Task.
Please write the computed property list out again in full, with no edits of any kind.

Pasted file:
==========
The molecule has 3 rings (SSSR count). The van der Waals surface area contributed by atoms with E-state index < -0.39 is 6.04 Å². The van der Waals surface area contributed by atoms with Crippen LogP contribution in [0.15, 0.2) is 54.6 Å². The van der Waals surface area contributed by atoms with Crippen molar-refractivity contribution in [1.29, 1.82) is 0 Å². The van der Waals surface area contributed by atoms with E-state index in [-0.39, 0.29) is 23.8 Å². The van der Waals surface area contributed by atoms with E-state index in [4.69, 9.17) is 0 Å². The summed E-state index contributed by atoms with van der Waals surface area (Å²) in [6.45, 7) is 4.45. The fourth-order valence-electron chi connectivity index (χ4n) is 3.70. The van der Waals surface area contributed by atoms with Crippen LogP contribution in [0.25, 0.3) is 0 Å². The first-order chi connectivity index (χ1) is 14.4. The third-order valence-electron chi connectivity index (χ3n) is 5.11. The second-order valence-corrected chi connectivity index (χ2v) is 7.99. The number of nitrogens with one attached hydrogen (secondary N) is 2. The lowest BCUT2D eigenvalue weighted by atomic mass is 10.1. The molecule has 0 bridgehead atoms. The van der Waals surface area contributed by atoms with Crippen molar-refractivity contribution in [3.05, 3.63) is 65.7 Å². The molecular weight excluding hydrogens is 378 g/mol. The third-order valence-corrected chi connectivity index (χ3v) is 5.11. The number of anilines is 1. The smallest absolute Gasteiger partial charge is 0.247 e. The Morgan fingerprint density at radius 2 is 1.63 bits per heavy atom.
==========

The molecule has 3 rings (SSSR count). The van der Waals surface area contributed by atoms with E-state index < -0.39 is 6.04 Å². The van der Waals surface area contributed by atoms with Crippen LogP contribution in [0.15, 0.2) is 54.6 Å². The van der Waals surface area contributed by atoms with Crippen molar-refractivity contribution in [1.29, 1.82) is 0 Å². The van der Waals surface area contributed by atoms with E-state index in [-0.39, 0.29) is 23.8 Å². The van der Waals surface area contributed by atoms with E-state index in [4.69, 9.17) is 0 Å². The summed E-state index contributed by atoms with van der Waals surface area (Å²) in [6.45, 7) is 4.45. The fourth-order valence-electron chi connectivity index (χ4n) is 3.70. The van der Waals surface area contributed by atoms with Crippen LogP contribution in [0.25, 0.3) is 0 Å². The first-order chi connectivity index (χ1) is 14.4. The third-order valence-electron chi connectivity index (χ3n) is 5.11. The second-order valence-corrected chi connectivity index (χ2v) is 7.99. The number of nitrogens with one attached hydrogen (secondary N) is 2. The lowest BCUT2D eigenvalue weighted by atomic mass is 10.1. The molecule has 0 bridgehead atoms. The van der Waals surface area contributed by atoms with Crippen molar-refractivity contribution in [3.05, 3.63) is 65.7 Å². The molecular weight excluding hydrogens is 378 g/mol. The third-order valence-corrected chi connectivity index (χ3v) is 5.11. The number of anilines is 1. The smallest absolute Gasteiger partial charge is 0.247 e. The Morgan fingerprint density at radius 2 is 1.63 bits per heavy atom.